Public Safety Contributes to Shareholder Value

Investors are always looking for companies showing a solid financial performance. With a product that’s considered a necessity and a firm governance structure, utilities have typically provided a safe return on investment. That said, today’s utility company faces many competitive threats—some of which challenge the conventional utility model. That’s where public safety can offer a competitive advantage.

The shifting energy landscape—exemplified by more affordable solar solutions for customers—continues to test the traditional utility financial model. On the expense-side of the equation, utilities must contend with significant operating costs. They must also  justify (to regulators and other stakeholders) capital expenditures for necessary system upgrades.

In this challenging environment, public safety programs provide a competitive edge that’s crucial to a utility company’s overall financial well-being. They’re an investment that can offer a measurable return. That’s because public safety impacts financial, operational, regulatory, and reputational risks (and their outcomes).

Public Safety Mitigates Risk at Various Levels


  • Investment community confidencePublic Safety Mitigates Risk
  • Credit risk
  • Remediation
  • Litigation


  • Performance gaps
  • Operational inefficiencies
  • Infrastructure
  • Workforce turnover
  • Organizational knowledge assets


  • Fines
  • Reduced license to operate
  • Risk earning authorized rate of return
  • Required resources for hearings


  • Negative media attention
  • Special interest group attacks
  • Employee disengagement
  • Customer dissatisfaction
  • Public confidence and trust
  • Key stakeholder relationships

At the top level, senior leadership knows that public perception about the utility’s commitment to safety is critically important—this is true whether or not a utility is responsible for a safety-related incident. The mere suggestion that a utility may be liable or negligent is enough to damage investor confidence. Rather than reactively managing an incident through public relations, public safety programs that are strategically integrated into the operation work proactively to build customer confidence and loyalty.

Consider the case of federal pipeline safety regulations “Public Awareness Programs for Pipeline Operators” (aka RP 1162).  Until a few years ago, utilities were not yet in a position to consider the impacts on customer opinion and satisfaction, or the rate case impacts of a sustained public safety awareness initiative. They were focused instead on understanding the law’s requirements and developing the resources sufficient to respond to these new requirements.

In the last couple of years, however, leading utilities with gas assets have recognized that public safety awareness programs positively enhance their public perceptions, which influences regulators as they review a utility’s request for rate relief. What’s more, many have realized that a well-designed, integrated, and dedicated public safety program provides operational benefits. According to one former utility executive, such public safety programs “promote increased productivity and also enhance a company’s bottom line. When resources are used more efficiently, company operations run more smoothly with enhanced profitability.”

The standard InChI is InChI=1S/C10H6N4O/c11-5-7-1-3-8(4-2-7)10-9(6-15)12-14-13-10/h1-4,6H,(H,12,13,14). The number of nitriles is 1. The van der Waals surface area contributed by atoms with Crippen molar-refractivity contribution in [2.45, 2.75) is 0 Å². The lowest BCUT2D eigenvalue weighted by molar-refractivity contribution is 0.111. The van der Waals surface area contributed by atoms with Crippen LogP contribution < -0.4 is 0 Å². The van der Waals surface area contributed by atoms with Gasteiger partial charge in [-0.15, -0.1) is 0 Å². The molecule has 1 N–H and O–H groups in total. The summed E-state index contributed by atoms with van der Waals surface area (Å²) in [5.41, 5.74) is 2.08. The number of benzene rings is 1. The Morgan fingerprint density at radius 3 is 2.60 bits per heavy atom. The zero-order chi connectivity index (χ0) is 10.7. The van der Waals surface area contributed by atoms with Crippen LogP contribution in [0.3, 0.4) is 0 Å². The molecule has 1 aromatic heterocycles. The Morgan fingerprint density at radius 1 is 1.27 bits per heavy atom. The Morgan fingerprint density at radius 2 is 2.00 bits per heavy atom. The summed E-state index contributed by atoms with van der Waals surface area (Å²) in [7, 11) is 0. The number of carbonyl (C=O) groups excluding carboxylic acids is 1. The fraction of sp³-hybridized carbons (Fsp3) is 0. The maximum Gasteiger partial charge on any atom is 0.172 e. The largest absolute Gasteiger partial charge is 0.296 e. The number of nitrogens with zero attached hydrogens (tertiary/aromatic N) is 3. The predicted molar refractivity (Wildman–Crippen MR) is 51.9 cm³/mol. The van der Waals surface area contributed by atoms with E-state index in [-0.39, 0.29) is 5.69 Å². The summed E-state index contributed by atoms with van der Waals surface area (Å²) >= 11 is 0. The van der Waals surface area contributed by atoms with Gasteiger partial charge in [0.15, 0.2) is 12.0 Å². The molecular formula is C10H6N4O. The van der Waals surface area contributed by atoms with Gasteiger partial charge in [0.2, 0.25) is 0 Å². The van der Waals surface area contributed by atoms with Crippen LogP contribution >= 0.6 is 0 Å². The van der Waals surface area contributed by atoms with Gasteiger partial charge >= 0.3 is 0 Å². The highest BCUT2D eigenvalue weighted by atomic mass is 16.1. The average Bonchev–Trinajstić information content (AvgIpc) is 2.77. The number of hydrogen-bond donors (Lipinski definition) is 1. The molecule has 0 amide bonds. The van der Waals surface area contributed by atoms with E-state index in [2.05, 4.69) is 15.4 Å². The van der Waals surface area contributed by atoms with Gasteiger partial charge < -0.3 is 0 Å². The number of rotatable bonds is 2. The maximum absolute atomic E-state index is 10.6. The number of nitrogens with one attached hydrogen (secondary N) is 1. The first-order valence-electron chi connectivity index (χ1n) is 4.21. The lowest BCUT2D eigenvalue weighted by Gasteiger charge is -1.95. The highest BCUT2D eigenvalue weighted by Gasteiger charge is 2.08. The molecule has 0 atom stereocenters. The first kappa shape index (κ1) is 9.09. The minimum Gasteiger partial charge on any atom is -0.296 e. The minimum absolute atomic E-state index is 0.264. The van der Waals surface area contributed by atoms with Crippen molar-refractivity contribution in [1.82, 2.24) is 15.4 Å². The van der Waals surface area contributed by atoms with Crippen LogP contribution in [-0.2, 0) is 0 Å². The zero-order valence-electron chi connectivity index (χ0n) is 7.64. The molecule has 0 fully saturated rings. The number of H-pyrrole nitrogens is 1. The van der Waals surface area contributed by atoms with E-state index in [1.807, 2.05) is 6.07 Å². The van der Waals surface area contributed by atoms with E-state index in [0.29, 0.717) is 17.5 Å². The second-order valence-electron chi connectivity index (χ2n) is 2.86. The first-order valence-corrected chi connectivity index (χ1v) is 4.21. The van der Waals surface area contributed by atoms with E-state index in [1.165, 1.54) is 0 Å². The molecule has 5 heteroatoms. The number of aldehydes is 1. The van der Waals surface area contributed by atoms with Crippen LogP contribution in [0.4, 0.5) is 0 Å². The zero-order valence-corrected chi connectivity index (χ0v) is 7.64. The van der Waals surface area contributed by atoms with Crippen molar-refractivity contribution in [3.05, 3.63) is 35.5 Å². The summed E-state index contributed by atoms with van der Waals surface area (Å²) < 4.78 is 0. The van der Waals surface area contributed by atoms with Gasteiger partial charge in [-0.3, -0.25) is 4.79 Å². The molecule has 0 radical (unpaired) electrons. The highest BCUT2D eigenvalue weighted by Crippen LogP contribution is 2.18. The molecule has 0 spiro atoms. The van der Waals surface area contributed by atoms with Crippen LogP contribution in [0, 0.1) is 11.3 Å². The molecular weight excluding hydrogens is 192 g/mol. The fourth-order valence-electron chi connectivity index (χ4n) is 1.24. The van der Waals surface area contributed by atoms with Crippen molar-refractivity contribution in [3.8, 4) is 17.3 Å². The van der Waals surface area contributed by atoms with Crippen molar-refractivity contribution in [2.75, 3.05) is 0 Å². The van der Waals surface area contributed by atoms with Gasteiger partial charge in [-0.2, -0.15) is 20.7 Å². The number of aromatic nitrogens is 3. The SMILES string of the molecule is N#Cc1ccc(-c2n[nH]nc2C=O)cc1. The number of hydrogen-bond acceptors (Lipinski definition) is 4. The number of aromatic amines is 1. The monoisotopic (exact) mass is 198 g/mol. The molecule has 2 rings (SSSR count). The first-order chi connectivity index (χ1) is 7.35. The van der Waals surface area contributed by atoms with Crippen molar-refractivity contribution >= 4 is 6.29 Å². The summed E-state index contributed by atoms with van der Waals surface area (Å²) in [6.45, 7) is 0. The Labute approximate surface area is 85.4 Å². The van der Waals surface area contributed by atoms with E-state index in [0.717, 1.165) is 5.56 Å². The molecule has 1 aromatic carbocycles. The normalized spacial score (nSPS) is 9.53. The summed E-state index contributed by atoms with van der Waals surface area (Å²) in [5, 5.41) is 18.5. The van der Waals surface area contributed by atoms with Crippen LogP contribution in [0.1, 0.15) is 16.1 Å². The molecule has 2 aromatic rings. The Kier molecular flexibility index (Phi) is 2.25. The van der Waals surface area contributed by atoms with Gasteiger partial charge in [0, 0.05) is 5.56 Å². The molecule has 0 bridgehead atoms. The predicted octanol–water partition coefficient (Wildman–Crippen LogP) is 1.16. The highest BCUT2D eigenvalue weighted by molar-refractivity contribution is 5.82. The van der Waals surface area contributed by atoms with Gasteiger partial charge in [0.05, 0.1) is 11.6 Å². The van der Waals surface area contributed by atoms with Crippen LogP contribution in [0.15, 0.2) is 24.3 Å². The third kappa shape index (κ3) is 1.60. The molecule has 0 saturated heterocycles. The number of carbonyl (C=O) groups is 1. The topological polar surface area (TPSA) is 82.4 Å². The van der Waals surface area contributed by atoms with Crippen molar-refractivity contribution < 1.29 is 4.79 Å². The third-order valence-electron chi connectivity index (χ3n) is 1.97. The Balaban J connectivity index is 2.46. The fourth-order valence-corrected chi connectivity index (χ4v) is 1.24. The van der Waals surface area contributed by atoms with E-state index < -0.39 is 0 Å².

As with employee safety, public safety must be embedded into the utility company culture—this company commitment to a culture of public safety directly enhances the brand. Utility companies must live it and it must permeate the organization at all business levels (See Enterprise Risk Management: Breaking the Mold in the Utility Industry). We know through our research, that meaningful engagement with the public translates into a positive perception and improved customer satisfaction. We also know that this converts into benefits on the regulatory side: utilities with higher levels of customer satisfaction experience more expedient rate cases as well as rate increases closer to their requests (versus those with lower customer satisfaction scores).

Public utility commissions consider both accident rates and public perception when making decisions about rate requests. A poor safety record combined with low customer satisfaction scores may be cause for a commission to grant a less favorable rate increase. Clearly the return on public safety investment can be significant. In addition to improved regulatory outcomes, the benefits include saved lives, mitigated risk, enhanced reliability, and fewer lawsuits.

All of these benefits are borne out in a company’s financial statements. So it’s no surprise to anyone that public safety is getting more attention from investors. A recent study conducted by investment analysts emphasizes this point, concluding, “Investors are increasingly using safety measures to screen out underperforming stocks and are showing much stronger returns for doing so.” As the marketplace heats up, utility companies need to look toward strategically integrated public safety programs to gain a competitive advantage, boost their bottom line, and satisfy all of their stakeholders.

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